If you’re a landlord and your properties are mid- to high-end, you probable run credit checks on your applicants, as you should!
With my lower income properties, I don’t normally do this, as many of my tenants have never established a credit history … they pay cash for everything. This is unbelievable to many, but makes a lot of sense to some people. They’ve decided they’ll never buy anything until they have the money to purchase! What a novel idea, right? And not a bad one, at that! Others who have had credit in the past have totally trashed it … unpaid bills and credit cards, etc.
But that scenario isn’t limited to lower income folks, believe me. And so we get back to the issue of credit checks on the mid- to higher-income applicants. When you run someone’s credit (I use National Tenant Network — they’re excellent) and it comes back as non-existent, you’ll need to check on a few issues:
- Did they record their Social Security number correctly on the app? Have them repeat it back to you for verification. If that can’t be done, raise the red flag!
- Maybe they really don’t have ANY credit that’s been established. This is certainly possible, especially with young people who have not used credit cards or had utility bills in their names.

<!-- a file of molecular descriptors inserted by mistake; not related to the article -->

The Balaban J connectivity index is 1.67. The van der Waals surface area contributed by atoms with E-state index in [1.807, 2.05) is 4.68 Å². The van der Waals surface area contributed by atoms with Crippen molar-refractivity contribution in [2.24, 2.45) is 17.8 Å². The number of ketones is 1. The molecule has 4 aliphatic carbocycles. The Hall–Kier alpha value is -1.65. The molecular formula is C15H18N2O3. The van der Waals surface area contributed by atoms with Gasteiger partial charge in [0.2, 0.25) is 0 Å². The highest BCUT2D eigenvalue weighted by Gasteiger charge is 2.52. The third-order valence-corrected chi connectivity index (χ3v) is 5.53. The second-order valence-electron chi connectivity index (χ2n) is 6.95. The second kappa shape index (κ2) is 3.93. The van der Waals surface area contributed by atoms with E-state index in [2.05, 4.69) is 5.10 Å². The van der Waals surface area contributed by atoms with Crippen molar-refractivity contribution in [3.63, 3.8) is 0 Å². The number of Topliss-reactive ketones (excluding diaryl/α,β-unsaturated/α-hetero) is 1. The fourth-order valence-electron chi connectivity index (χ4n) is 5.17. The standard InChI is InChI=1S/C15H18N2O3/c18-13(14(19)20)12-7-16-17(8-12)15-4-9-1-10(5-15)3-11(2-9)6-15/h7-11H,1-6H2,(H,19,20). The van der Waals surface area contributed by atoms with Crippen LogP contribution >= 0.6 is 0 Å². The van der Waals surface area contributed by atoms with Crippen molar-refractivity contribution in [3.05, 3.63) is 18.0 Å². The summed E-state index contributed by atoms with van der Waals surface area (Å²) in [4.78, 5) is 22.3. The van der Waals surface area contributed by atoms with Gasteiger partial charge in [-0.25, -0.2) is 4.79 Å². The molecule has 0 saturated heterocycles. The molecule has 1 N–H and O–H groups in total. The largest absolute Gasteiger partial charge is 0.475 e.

- That person may not be included in that reporting bureau’s files. There are three major bureaus — Trans Union, Experian and Equifax. Make sure you recheck that.
- Did they mention any credit cards on the application? If so, and there’s no report that comes back, they’re lying. If you have a credit card, you have a credit history. Recheck the driver’s license, SS number, etc. Something’s not right … get ready to raise that red flag.
Many people present well, and aren’t what they appear. That’s why the application process is another tool we use to help determine qualifications.
On the other hand, I’ve rented places to people with no credit trail, and I’m not afraid to do that. I talk with the employer, verify income, talk with the previous landlord, do a drive-by of the previous residence to check the neighborhood and condition of the property, and assess the applicant personally. And from there, if there are no other parameters to lean on, I go with my gut.